Instant Recap: WGI Percussion Open Class Finals

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SCHOLASTIC A

Trumbull HS (9:00 AM) — Power 

This was my second time seeing this show; let me just say, it’s pretty unique to say the least. Trumbull has a very Wizard of Oz-esque design, with what looks like a large, silver power source in the middle that lights up. The uniforms feature about as much bright color as you could ask for, with clothing colored in largely pink and yellow and each member wearing a bright green spiky wig. Musically, this show was a lot of fun, featuring the likes of Kanye West and Ariana Grande; the members did a great job performing such unique music. 

Belleville East (9:10 AM) — A Thousand Paper Cranes

Belleville East has a pretty cool setup; suspended maybe ten feet above its floor are strings of paper cranes, connected by strings in diagonals across the floor. This show had a lot of cool musical moments, and really ranged quickly but fluidly between different levels of emotion and dynamics, which gave it a real flowing feel. The drill in Belleville East's final movement really impressed me; there were a couple of moments of pretty difficult drill that were executed quite well, before an expressive fade-out ending.

Choctawhatchee (9:20 AM) — Blind

This group has a really pretty visual design; its floor is mostly purple, fading to white in two corners, with soft white designs that emulate braille around the floor. Seven white backdrops, each one a bit taller than the one to its right, line the back left portion of the floor and serve as doors for the snare drummers to enter through in their opening feature. Most of this show is played with blindfolds — which I'd have to assume are see-through given the intricacy of some of the drill moves, but still make for a cool effect — on each member of the ensemble. The blindfolds come off midway through the show, leading to a pretty upbeat performance of "In Your Eyes" by Peter Gabriel, the show's closer.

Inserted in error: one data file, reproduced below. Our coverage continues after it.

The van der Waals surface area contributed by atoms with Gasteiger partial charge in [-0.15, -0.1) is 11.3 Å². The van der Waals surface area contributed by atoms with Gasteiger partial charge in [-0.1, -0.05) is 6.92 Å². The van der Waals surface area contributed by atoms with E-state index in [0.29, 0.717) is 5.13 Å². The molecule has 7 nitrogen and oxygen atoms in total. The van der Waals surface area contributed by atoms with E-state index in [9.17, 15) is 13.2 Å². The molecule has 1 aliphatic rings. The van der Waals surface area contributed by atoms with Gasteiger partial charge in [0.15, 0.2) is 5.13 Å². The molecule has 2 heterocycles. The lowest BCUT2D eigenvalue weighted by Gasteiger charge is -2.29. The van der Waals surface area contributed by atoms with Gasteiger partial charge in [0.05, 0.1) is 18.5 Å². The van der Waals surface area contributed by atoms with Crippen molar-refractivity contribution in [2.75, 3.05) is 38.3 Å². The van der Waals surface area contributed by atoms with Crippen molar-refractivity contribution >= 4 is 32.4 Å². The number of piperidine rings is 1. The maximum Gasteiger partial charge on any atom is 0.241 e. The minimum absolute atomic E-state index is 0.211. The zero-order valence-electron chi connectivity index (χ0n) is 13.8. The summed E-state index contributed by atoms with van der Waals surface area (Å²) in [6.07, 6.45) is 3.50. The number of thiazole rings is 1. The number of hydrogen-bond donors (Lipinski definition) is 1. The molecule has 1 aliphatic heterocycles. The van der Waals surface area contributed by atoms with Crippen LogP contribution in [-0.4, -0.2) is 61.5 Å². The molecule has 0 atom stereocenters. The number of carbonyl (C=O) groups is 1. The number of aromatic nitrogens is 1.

Victor J. Andrew (9:30 AM) — And I Lost You

I really like the way Victor J. Andrew put together its visual package; most of the floor is either black or white — darker on the right, lighter on the left, where the front ensemble is positioned — and pastel-color streaks come down on the floor from backdrop props in the back right corner. This show's concept is really emotional and that's portrayed through a lot of flowing passages of music; most of the show is set to "Hurts Like Hell" by Fleurie. The ending was probably the most memorable pat of the show, to me; it's a quieter ending, but it was really portrayed really well visually.

Central Lafourche (9:40 AM) — Into the Deep

Central Lafourche's backdrops emulate the inside of a submarine, with portholes lining the back wall and pipes lining the corners and sides. In a pretty cool visual effect, after a narration opens the show, telling characters to "man your battle stations," we see the "ship" take its dive into the ocean, as the portholes are covered with blue material to simulate fully submerging in the water. As it tells a kind of story, this show takes plenty of acting, which is executed well. Musically speaking, I really enjoyed the closing movement; it was pretty upbeat and energetic, and featured a really tight snare feature. 

Irondale (9:50 AM) — The Innocent Warriors